Now I want to be clear, humanly speaking, that we do mourn the loss of each other’s society in genuine and heartfelt ways.  But Paul wants to be sure that the Thessalonian Christian’s grief stays this side of the hopeless worldly, complaining and excessive grief of unbelievers--and that because of what we do believe about the resurrection of the dead.  Correspondingly, Christian grief should be calm, submissive, patient and courageous because our confidence in God‘s provision for us.  Yes, it is a mystery but because of our God‘s revealed provision, we can thank Him even in the midst of our pain and loss.  In view of these comforts (a heaven to go to, our reunion with the Lord and other believers), it is indeed and needlessly sad to die without hope, that is, without faith--interred eternally into the gloom of atheism.  Those who die in the faith, we affirm from Scripture, are in glory already.  Our deceased loved one do, in a real sense, sleep in Jesus.  They repose from pain, sorrow and labors.  And the implication of this is plain: as we believe that Jesus rose from the dead, so also we believe that those who die in Him will also rise.  They are forever in union with Him, under His care and His protection because they are in His presence.  We are not lost, nor losers but gainers by death!  And when Jesus comes, which He shall, God will bring them with Him all the saints, past and present--oh, yes, and all His angels, too.  Either spirit, soul and body will be re-united, just as it with Jesus, or we, the living, will go through our change at that time (the great exchange of immortality for mortality) and we shall enter into resurrection glory after those who died before.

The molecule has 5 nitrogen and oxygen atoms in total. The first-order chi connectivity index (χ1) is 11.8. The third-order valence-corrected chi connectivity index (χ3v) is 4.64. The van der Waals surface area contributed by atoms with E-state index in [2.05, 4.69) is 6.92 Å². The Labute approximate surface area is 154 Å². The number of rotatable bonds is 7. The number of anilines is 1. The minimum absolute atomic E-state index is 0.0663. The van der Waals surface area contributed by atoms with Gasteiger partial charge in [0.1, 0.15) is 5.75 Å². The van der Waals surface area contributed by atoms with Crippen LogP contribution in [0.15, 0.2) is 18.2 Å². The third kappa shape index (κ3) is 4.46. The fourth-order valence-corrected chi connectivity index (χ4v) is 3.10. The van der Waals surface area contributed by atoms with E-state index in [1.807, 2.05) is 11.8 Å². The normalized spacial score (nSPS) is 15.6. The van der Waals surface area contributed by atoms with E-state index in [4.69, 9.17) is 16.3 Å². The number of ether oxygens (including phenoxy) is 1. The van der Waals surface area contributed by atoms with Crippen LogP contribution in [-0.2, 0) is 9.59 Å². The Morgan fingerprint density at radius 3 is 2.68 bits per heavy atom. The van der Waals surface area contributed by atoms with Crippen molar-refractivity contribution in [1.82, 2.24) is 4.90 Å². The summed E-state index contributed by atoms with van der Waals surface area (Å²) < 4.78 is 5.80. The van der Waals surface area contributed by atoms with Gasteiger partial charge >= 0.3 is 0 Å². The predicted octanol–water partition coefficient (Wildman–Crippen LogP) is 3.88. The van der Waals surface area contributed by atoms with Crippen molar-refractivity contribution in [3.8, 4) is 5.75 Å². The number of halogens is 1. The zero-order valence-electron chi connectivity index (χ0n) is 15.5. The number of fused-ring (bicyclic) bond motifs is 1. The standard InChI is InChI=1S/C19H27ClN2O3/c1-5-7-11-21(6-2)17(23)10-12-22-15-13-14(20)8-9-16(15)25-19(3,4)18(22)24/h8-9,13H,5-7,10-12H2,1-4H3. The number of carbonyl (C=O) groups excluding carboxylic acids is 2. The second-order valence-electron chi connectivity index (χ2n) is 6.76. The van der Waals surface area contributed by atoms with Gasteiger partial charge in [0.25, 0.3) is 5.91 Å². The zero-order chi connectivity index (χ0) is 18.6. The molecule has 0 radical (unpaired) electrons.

In verse 15 we come across a curious use of the word “prevent” which is translated by the NKJ as “precede.”  In KJ English the primitive meaning of prae venio (Latin) as come before was sustained whereas we tend to mean “hinder, or impede” in modern American English.  Psa 79:8  O remember not against us former iniquities: let thy tender mercies speedily prevent us: for we are brought very low.  Psa 79:9  Help us, O God of our salvation, for the glory of thy name: and deliver us, and purge away our sins, for thy name's sake.  “Prevent” here means to “go before us” as we are in danger, or at peril because of our sins/iniquity. And again: Psa 119:147  I prevented the dawning of the morning, and cried: I hoped in thy word.  Here the plain meaning is anticipate--I got up early, prior to sunrise, and cried out to you God.  The dead are to be raised, and they are to “prevent,” that is, precede into the Lord’s presence those believers who are living at the time of Christ’s return.  The living will be changed, after the dead have been raised incorruptible.